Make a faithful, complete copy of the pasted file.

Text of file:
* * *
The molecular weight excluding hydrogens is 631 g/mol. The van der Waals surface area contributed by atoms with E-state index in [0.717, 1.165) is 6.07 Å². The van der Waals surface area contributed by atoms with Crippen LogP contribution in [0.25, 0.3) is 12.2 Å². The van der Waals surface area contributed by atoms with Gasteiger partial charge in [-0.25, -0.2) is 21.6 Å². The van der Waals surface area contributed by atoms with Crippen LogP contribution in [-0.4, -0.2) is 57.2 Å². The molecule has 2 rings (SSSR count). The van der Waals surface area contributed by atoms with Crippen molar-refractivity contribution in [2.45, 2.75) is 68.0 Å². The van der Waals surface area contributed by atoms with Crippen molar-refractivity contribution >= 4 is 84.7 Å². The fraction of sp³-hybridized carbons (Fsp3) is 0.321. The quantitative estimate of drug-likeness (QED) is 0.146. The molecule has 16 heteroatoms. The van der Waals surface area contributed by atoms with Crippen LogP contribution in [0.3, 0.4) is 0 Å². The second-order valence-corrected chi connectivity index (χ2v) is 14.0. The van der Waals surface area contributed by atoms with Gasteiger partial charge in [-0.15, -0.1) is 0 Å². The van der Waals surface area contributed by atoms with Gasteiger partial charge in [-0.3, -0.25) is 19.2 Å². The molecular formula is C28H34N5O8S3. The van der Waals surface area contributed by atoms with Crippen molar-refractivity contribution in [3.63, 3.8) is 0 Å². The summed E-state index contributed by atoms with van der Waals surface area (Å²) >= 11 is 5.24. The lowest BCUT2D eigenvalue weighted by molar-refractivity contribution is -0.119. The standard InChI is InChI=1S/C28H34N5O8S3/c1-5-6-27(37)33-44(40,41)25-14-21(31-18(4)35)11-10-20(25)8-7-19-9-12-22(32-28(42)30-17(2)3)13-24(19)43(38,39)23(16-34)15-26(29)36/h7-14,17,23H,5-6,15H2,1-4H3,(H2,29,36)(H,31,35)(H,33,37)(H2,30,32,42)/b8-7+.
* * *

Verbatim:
The molecular weight excluding hydrogens is 631 g/mol. The van der Waals surface area contributed by atoms with E-state index in [0.717, 1.165) is 6.07 Å². The van der Waals surface area contributed by atoms with Crippen LogP contribution in [0.25, 0.3) is 12.2 Å². The van der Waals surface area contributed by atoms with Gasteiger partial charge in [-0.25, -0.2) is 21.6 Å². The van der Waals surface area contributed by atoms with Crippen LogP contribution in [-0.4, -0.2) is 57.2 Å². The molecule has 2 rings (SSSR count). The van der Waals surface area contributed by atoms with Crippen molar-refractivity contribution in [2.45, 2.75) is 68.0 Å². The van der Waals surface area contributed by atoms with Crippen molar-refractivity contribution >= 4 is 84.7 Å². The fraction of sp³-hybridized carbons (Fsp3) is 0.321. The quantitative estimate of drug-likeness (QED) is 0.146. The molecule has 16 heteroatoms. The van der Waals surface area contributed by atoms with Crippen LogP contribution in [0.3, 0.4) is 0 Å². The second-order valence-corrected chi connectivity index (χ2v) is 14.0. The van der Waals surface area contributed by atoms with Gasteiger partial charge in [-0.15, -0.1) is 0 Å². The van der Waals surface area contributed by atoms with Gasteiger partial charge in [-0.3, -0.25) is 19.2 Å². The molecular formula is C28H34N5O8S3. The van der Waals surface area contributed by atoms with Crippen molar-refractivity contribution in [3.63, 3.8) is 0 Å². The summed E-state index contributed by atoms with van der Waals surface area (Å²) >= 11 is 5.24. The lowest BCUT2D eigenvalue weighted by molar-refractivity contribution is -0.119. The standard InChI is InChI=1S/C28H34N5O8S3/c1-5-6-27(37)33-44(40,41)25-14-21(31-18(4)35)11-10-20(25)8-7-19-9-12-22(32-28(42)30-17(2)3)13-24(19)43(38,39)23(16-34)15-26(29)36/h7-14,17,23H,5-6,15H2,1-4H3,(H2,29,36)(H,31,35)(H,33,37)(H2,30,32,42)/b8-7+.